Imbalance of the osteoprotegerin/RANKL ratio in bone marrow microenvironment after allogeneic hemopoietic stem cell transplantation.Transplantation 2006; 82(11):1449-56T
Bone loss is a common complication after allogeneic stem cell transplantation. Osteoprotegerin (OPG) plays a critical role in bone remodeling by neutralizing the effect of receptor activator of nuclear factor-kappaB ligand (RANKL) on differentiation and activation of osteoclasts. We investigated OPG and RANKL in serum and marrow plasma in transplanted patients.
MATERIALS AND METHODS
In 36 patients and 36 controls, the relationships among bone mineral density, circulating OPG, RANKL, interferon-gamma, and interleukin-6 levels were investigated; in addition, OPG and RANKL were measured in marrow plasma and in conditioned medium of long-term cultures of marrow mesenchymal-derived osteogenic cells.
Lumbar and femoral bone mineral density were lower in patients than in controls (P<0.01). Serum OPG (sOPG) and interferon-gamma were significantly higher in patients than in controls (P<0.05). Patients' interferon-gamma correlated with sOPG levels (r=0.4; P=0.03). Interleukin-6 did not differ between patients and controls. By contrast, OPG levels were lower in patients than in controls in marrow plasma (P<0.001) and in conditioned media after one (P=0.035) and three months (P=0.003) of culture of marrow mesenchymal-derived osteogenic cells. RANKL was similar in patients and controls. The OPG/RANKL ratio "in situ" was significantly lower in patients than in controls (P<0.05). There was no correlation between sOPG and marrow OPG, RANKL levels, densitometric values, and chronic graft-versus-host disease.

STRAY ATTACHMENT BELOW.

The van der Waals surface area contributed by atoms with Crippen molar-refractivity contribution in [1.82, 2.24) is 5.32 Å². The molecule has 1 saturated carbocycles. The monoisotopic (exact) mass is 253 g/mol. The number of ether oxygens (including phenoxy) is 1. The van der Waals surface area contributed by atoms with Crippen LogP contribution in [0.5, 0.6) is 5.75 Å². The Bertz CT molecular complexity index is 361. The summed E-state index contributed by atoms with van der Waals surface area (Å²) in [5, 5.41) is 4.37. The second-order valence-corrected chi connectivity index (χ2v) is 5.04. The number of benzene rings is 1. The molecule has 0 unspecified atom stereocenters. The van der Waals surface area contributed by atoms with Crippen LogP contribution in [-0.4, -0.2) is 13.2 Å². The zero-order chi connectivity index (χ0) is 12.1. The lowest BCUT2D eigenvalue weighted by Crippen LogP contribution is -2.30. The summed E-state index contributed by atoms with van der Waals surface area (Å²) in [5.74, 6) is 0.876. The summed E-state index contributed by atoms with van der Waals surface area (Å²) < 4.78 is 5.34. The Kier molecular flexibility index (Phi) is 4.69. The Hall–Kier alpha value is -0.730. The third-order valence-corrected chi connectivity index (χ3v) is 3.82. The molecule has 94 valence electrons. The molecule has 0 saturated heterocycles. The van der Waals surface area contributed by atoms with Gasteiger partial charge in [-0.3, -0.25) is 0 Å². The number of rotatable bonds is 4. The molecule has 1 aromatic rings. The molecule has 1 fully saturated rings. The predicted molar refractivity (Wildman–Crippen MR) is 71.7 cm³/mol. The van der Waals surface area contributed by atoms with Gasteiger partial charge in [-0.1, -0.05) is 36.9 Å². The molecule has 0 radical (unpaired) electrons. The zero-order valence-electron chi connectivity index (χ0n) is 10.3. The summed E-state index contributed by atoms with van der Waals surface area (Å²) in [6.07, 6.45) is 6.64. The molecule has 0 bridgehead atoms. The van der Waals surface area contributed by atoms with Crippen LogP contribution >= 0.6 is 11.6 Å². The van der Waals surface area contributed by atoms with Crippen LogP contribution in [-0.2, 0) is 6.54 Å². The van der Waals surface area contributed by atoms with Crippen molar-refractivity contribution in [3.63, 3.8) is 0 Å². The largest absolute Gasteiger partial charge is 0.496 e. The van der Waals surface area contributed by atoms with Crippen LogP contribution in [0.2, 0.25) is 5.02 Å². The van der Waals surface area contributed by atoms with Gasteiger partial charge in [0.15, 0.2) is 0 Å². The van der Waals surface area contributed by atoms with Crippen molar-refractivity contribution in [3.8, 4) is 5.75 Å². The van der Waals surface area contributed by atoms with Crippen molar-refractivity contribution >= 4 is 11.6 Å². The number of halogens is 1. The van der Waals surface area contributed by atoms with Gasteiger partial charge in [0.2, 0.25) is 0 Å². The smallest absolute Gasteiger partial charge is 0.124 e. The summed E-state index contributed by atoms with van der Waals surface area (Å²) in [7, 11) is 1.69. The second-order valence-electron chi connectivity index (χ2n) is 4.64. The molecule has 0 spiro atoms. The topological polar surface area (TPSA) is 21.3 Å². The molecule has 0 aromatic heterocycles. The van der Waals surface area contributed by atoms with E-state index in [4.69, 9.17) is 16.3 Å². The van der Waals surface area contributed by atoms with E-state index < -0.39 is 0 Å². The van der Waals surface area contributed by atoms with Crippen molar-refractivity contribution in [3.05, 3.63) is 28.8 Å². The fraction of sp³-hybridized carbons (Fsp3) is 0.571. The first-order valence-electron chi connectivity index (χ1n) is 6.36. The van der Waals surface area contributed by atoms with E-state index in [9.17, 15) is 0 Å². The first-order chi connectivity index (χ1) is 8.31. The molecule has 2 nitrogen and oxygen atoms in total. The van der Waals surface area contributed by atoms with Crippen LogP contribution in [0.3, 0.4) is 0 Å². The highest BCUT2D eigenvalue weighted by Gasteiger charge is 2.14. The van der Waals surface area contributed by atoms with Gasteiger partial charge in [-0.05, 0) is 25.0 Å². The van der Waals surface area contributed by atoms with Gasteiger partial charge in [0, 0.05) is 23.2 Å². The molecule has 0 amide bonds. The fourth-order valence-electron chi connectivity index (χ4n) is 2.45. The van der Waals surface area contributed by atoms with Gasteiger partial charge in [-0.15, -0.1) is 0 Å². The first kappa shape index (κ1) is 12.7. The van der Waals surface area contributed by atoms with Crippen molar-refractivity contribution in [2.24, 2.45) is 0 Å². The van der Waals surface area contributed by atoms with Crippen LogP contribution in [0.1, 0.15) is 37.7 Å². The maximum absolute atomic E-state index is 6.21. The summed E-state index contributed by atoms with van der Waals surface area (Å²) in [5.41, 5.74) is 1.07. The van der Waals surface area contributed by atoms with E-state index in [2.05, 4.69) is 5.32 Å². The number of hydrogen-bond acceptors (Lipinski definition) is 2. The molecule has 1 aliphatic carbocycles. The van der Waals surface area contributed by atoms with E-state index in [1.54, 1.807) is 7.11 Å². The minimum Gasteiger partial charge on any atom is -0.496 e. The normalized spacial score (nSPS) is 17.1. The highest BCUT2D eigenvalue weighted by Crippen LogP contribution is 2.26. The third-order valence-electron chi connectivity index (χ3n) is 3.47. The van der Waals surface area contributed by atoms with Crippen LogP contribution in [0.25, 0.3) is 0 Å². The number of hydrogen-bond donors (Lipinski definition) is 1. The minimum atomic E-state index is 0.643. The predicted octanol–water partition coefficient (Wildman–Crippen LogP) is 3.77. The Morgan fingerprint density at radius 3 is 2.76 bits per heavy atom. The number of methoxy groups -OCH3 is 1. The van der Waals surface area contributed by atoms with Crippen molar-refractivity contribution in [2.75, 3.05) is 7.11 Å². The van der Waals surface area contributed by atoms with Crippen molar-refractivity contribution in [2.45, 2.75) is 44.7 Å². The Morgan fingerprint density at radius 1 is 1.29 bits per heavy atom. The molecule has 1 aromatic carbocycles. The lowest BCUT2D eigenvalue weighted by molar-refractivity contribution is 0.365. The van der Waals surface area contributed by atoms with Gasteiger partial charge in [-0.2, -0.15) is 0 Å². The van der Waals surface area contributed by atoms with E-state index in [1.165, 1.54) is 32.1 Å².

Our findings suggest that after allogeneic stem cell transplantation: 1) sOPG bear no relationship with OPG in the bone marrow; 2) increased sOPG can be the result of its enhanced production in extra bone tissues triggered by inflammatory cytokines; 3) low bone marrow OPG levels may be partly related to the persistent quantitative and qualitative deficit of osteoblastic precursors; and 4) reduced OPG/RANKL ratio in bone microenvironment may increase bone remodeling by promoting bone resorption.